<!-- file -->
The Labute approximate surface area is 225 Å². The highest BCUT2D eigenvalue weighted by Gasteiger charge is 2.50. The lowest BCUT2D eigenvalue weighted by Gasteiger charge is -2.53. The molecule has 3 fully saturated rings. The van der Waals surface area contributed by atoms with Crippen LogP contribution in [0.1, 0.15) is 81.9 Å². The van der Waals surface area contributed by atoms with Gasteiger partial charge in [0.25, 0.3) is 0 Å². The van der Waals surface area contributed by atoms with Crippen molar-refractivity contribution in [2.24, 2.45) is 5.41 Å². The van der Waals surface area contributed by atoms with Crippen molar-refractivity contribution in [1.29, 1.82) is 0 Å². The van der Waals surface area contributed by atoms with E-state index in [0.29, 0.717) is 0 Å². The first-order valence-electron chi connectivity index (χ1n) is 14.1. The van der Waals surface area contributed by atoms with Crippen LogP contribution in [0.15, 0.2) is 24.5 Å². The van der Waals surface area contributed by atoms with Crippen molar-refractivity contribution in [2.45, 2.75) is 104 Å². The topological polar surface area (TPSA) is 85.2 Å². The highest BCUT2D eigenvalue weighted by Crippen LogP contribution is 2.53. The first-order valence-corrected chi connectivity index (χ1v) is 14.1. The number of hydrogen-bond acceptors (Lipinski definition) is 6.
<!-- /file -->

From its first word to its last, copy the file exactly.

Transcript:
The Labute approximate surface area is 225 Å². The highest BCUT2D eigenvalue weighted by Gasteiger charge is 2.50. The lowest BCUT2D eigenvalue weighted by Gasteiger charge is -2.53. The molecule has 3 fully saturated rings. The van der Waals surface area contributed by atoms with Crippen LogP contribution in [0.1, 0.15) is 81.9 Å². The van der Waals surface area contributed by atoms with Gasteiger partial charge in [0.25, 0.3) is 0 Å². The van der Waals surface area contributed by atoms with Crippen molar-refractivity contribution in [2.24, 2.45) is 5.41 Å². The van der Waals surface area contributed by atoms with Crippen molar-refractivity contribution in [1.29, 1.82) is 0 Å². The van der Waals surface area contributed by atoms with E-state index in [0.29, 0.717) is 0 Å². The first-order valence-electron chi connectivity index (χ1n) is 14.1. The van der Waals surface area contributed by atoms with Crippen LogP contribution in [0.15, 0.2) is 24.5 Å². The van der Waals surface area contributed by atoms with Crippen molar-refractivity contribution in [2.45, 2.75) is 104 Å². The topological polar surface area (TPSA) is 85.2 Å². The highest BCUT2D eigenvalue weighted by Crippen LogP contribution is 2.53. The first-order valence-corrected chi connectivity index (χ1v) is 14.1. The number of hydrogen-bond acceptors (Lipinski definition) is 6.